Her first major art commission resulted from a call for entries for the Boston Avenue Methodist Church in Tulsa, OK. This beautiful church, on the National Registry of Historical Buildings, is recognized for its Art Deco ornamentation. Phyllis created a pair of 16-foot bas-relief panels for the church columbarium and a second monumental sculpture for the park adjacent to the church building. Other major works include a larger than life sculpture of Oklahoma writer and historian Angie Debo, for the Stillwater Oklahoma Public Library.
Phyllis and her husband Steve live in Oklahoma City where she maintains an in-home studio. Together, they enjoy traveling, which she feels gives her a deeper connection to the world around her. They take immense pleasure in the garden and the lessons learned from maintaining it throughout the year. Phyllis has been featured in several Oklahoma publications along with her monumental commissions. She is a 20-year member of the Oklahoma Sculpture Society (OSS) and a Master Member of Women Artists of the West (WAOW). She is an Associate Member of Women Artists of the West (AWA) and the National Sculpture Society (NSS). Phyllis is represented by Xanadu Gallery in Scottsdale, AZ.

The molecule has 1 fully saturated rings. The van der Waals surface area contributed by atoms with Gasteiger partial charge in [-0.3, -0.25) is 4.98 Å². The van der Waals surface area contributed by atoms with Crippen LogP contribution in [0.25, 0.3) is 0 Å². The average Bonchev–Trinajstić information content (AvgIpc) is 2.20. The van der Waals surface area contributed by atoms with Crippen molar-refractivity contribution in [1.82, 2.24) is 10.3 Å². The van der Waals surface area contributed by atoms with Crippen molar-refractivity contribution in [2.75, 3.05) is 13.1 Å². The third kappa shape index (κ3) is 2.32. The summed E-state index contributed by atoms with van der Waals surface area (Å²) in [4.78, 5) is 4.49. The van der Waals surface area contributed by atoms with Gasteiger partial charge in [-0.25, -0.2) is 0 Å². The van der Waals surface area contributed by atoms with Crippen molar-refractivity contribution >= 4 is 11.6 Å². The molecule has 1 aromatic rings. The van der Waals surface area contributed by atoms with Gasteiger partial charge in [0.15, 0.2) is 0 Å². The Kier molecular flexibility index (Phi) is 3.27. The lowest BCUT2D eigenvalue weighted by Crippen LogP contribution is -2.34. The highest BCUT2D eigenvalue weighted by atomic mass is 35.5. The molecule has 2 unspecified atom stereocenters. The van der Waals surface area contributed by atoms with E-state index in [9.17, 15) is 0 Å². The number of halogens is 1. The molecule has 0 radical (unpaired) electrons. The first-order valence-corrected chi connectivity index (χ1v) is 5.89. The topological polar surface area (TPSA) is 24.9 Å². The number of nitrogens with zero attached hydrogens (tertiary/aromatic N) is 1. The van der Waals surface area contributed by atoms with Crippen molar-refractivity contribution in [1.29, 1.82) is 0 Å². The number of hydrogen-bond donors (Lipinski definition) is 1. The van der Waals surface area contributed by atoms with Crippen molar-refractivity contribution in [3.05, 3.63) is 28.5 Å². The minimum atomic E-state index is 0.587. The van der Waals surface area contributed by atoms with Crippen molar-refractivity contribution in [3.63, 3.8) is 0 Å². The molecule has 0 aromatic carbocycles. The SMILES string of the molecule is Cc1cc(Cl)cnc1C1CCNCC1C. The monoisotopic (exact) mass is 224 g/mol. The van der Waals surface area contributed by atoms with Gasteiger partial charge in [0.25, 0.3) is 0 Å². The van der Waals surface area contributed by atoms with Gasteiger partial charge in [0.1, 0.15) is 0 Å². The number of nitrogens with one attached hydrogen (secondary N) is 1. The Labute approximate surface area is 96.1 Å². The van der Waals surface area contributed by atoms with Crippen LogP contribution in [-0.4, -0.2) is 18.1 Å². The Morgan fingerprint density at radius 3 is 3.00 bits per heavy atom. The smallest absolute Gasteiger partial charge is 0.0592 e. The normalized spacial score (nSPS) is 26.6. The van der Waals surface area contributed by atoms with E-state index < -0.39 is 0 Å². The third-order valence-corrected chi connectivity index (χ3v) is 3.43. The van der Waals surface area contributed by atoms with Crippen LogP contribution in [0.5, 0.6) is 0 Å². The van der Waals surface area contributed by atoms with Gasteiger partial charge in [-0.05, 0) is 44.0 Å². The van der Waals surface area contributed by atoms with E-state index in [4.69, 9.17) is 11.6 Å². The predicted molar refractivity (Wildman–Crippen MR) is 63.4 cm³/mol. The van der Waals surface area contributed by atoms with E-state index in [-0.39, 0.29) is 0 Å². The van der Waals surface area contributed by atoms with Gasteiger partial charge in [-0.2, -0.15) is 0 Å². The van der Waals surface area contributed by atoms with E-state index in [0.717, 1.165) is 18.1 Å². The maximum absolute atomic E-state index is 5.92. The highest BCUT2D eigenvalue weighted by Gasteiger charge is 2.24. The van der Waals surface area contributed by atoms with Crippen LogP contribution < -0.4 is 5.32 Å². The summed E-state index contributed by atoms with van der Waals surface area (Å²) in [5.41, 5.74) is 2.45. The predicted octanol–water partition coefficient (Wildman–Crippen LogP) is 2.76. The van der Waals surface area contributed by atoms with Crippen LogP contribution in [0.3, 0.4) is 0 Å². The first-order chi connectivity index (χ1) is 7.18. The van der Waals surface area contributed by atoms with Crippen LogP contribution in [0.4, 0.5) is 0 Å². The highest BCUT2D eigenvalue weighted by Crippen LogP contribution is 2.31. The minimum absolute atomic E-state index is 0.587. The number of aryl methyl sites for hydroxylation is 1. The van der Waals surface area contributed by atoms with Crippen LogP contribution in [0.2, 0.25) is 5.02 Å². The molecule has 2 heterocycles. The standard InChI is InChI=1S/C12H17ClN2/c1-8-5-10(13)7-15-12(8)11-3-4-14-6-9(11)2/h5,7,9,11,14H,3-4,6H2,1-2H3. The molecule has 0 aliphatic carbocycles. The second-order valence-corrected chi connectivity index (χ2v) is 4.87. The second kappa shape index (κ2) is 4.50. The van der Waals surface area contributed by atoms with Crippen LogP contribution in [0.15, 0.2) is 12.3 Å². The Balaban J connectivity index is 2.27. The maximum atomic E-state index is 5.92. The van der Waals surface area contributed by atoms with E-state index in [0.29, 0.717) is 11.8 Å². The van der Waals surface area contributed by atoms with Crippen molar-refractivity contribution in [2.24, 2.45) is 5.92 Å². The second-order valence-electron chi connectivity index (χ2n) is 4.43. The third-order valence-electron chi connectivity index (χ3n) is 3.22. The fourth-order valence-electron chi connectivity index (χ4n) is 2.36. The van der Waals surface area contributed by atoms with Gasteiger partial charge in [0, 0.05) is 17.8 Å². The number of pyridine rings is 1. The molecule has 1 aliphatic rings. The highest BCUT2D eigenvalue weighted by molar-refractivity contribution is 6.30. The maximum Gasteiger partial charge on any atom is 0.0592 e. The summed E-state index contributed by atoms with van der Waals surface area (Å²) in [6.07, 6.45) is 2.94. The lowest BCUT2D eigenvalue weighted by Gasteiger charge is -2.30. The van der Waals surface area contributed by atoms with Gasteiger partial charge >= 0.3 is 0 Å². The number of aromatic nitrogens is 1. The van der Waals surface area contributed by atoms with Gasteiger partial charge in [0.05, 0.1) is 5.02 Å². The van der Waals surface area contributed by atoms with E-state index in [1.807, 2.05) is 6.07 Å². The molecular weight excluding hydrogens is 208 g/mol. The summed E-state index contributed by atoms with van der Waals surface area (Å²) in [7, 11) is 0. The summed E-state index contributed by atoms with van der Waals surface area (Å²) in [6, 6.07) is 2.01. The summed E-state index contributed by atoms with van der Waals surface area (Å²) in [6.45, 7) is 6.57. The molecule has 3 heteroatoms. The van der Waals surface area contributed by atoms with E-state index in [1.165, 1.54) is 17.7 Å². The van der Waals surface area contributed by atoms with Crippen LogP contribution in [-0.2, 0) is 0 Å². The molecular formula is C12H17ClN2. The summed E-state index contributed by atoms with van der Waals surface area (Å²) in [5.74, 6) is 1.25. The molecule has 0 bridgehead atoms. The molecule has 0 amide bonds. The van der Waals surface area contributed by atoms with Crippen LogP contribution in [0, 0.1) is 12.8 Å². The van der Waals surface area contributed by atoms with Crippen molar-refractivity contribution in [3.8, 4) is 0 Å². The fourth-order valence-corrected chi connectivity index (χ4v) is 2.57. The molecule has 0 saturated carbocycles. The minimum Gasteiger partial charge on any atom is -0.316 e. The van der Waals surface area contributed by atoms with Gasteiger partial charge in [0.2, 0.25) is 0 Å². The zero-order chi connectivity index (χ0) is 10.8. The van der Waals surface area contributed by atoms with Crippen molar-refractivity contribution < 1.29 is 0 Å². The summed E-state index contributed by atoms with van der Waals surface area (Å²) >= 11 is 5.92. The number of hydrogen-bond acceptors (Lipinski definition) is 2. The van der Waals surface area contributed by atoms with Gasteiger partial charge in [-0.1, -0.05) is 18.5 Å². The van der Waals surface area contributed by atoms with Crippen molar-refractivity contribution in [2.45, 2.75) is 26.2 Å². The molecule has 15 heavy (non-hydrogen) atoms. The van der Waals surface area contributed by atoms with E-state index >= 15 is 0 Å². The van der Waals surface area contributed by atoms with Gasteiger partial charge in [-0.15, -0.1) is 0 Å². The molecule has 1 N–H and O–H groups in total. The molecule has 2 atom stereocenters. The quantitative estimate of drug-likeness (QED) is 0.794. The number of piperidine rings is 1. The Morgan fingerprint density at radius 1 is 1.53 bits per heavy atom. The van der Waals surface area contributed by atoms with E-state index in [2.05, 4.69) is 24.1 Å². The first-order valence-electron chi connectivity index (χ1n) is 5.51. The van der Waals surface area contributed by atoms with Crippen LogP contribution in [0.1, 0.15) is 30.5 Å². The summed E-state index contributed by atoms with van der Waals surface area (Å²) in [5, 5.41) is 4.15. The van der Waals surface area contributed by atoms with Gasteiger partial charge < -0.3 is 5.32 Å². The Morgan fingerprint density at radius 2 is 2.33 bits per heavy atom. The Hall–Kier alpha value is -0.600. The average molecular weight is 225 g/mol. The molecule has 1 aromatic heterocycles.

I have always been fascinated with the inner being and the hidden forces that propel us through life. There is a story there and I am drawn to create art to tell that story. We are so much more than just skin and bones and our mirrored image; we are complex organisms full of emotion and intellect. We move, breathe, grow and change with time and in relation to our environment. In the scope of time, our presence is fleeting but each of us leaves an imprint of having been. It is this understanding that inspires me to sculpt human and botanical forms. Both subjects contribute a color and vibrancy and I am moved to capture and share those brief moments while I may.
I’m often asked about the process of creating a sculpture. Every sculpture goes through an awkward stage. There is an excitement and energy as I begin and a restlessness as it nears completion. But somewhere in the middle, I wrestle with an armature that isn’t working, anatomy that doesn’t feel natural or a composition that doesn’t flow. Experience tells me I must be brutal enough to fix it or honest enough to set it aside. Then there are those times when I am rewarded in a breakthrough moment in which a sculpture becomes more than I ever anticipated. This is what excites me to continue to hone my skills and push my personal boundaries.
My current work explores storytelling through metaphor. Instead of trying to sculpt figures and petals, whether realistic or abstract, I strive to sculpt what it feels like to be human and to convey the unspoken. The reward is in knowing that others can relate to them from their own human experiences. Phyllis can be reached via her email.